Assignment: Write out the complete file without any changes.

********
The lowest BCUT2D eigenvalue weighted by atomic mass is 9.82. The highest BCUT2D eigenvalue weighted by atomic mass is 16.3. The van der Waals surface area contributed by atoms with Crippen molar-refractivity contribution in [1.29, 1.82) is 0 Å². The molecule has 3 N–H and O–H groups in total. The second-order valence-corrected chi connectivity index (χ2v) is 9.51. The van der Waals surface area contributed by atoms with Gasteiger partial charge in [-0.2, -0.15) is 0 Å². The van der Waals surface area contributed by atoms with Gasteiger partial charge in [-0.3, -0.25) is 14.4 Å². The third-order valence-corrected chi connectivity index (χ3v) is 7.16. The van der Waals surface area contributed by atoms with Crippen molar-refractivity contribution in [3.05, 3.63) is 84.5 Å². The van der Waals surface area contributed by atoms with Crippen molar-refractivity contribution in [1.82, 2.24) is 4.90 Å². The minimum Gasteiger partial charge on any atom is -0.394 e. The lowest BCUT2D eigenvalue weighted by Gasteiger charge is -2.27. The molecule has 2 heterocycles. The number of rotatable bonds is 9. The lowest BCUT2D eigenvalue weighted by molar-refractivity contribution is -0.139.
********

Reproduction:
The lowest BCUT2D eigenvalue weighted by atomic mass is 9.82. The highest BCUT2D eigenvalue weighted by atomic mass is 16.3. The van der Waals surface area contributed by atoms with Crippen molar-refractivity contribution in [1.29, 1.82) is 0 Å². The molecule has 3 N–H and O–H groups in total. The second-order valence-corrected chi connectivity index (χ2v) is 9.51. The van der Waals surface area contributed by atoms with Gasteiger partial charge in [-0.2, -0.15) is 0 Å². The van der Waals surface area contributed by atoms with Gasteiger partial charge in [-0.3, -0.25) is 14.4 Å². The third-order valence-corrected chi connectivity index (χ3v) is 7.16. The van der Waals surface area contributed by atoms with Crippen molar-refractivity contribution in [3.05, 3.63) is 84.5 Å². The van der Waals surface area contributed by atoms with Crippen molar-refractivity contribution in [1.82, 2.24) is 4.90 Å². The minimum Gasteiger partial charge on any atom is -0.394 e. The lowest BCUT2D eigenvalue weighted by Gasteiger charge is -2.27. The molecule has 2 heterocycles. The number of rotatable bonds is 9. The lowest BCUT2D eigenvalue weighted by molar-refractivity contribution is -0.139.